July 12, 2018

CHANGE: Under New Management: Trump’s ‘fresh eyes’ sparks massive federal reform.

President Trump is taking charge of his administration’s effort to reform the federal government and workforce, the biggest demonstration yet that Washington is under new management.

Aides describe the president as personally invested in the 32-point plan to shake the bureaucracy out of a 1950s model based on secretarial pools.

“So much of the ability to drive change requires a fresh perspective,” said Margaret Weichert, an author of the recently announced reform blueprint and deputy director for management at the Office of Management and Budget. . . .

Trimming and reeducating the workforce, combining federal agencies and eliminating overlapping services won’t be easy and Trump’s team are bracing for a bruising fight with bureaucrats, federal employee unions and lawmakers.

But it is one that Trump is approaching like he did many of his business challenges, setting the overall goals and then promoting them.

“He gets involved in the high level conceptual framing of it and then when we pull together the proposals,” said Weichert.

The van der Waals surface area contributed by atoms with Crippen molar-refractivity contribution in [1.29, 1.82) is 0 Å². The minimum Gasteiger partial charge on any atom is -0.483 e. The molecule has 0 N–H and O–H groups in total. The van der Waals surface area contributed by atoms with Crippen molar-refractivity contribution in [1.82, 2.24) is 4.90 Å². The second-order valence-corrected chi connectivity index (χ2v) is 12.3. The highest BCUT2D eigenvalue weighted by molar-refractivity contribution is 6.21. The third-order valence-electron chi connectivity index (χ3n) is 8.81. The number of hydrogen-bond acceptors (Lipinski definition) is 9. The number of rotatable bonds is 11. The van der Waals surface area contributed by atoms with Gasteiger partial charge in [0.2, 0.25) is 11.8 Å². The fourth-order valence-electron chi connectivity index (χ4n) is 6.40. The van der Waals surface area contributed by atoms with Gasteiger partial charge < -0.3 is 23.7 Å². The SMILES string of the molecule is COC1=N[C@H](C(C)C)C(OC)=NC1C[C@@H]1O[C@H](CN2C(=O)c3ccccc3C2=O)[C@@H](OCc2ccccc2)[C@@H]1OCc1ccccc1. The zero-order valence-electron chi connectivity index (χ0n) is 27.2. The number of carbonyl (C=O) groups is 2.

One business practice used in drawing up the reform plan was keeping the proposals broad and welcoming outside ideas, she said.

“Very often good ideas literally die in committee because if you have a single proposal the people who are invested in the status quo start picking at it, and picking at it and picking at it and then what’s left isn’t even worth pursuing,” Weichert explained.

Another tactic is selling it, and that means describing how poorly the current federal structure works. She and OMB Director Mick Mulvaney, for example, are armed with silly stories of how Washington works, such as how chickens are regulated by the Agriculture Department, but eggs by the Food and Drug Administration, or how salmon are regulated differently if they are in the ocean or river.

“We are serious about top down change. It cannot all happen at once, it can’t certainly happen by fiat, but when you look at where we are at in 2018 two decades into the 21st century and you pair that with a bureaucratic infrastructure that was very well aligned to the needs of the post-World War II era, it’s so clear there’s a mismatch,” said Weichert, adding, “If now isn’t the time to get traction on this, I don’t know when is. We have to get serious about making change happen.”

Legislation has already been introduced to begin making Trump’s reforms, headlined by a plan to revamp the federal workforce, reform IT and add automation, and combine the Education and Labor departments so that schools can focus more on filling the nation’s skills gap like some European school systems do.

There are a lot of areas where Trump could campaign on making America “more like Europe” and confuse the Dems.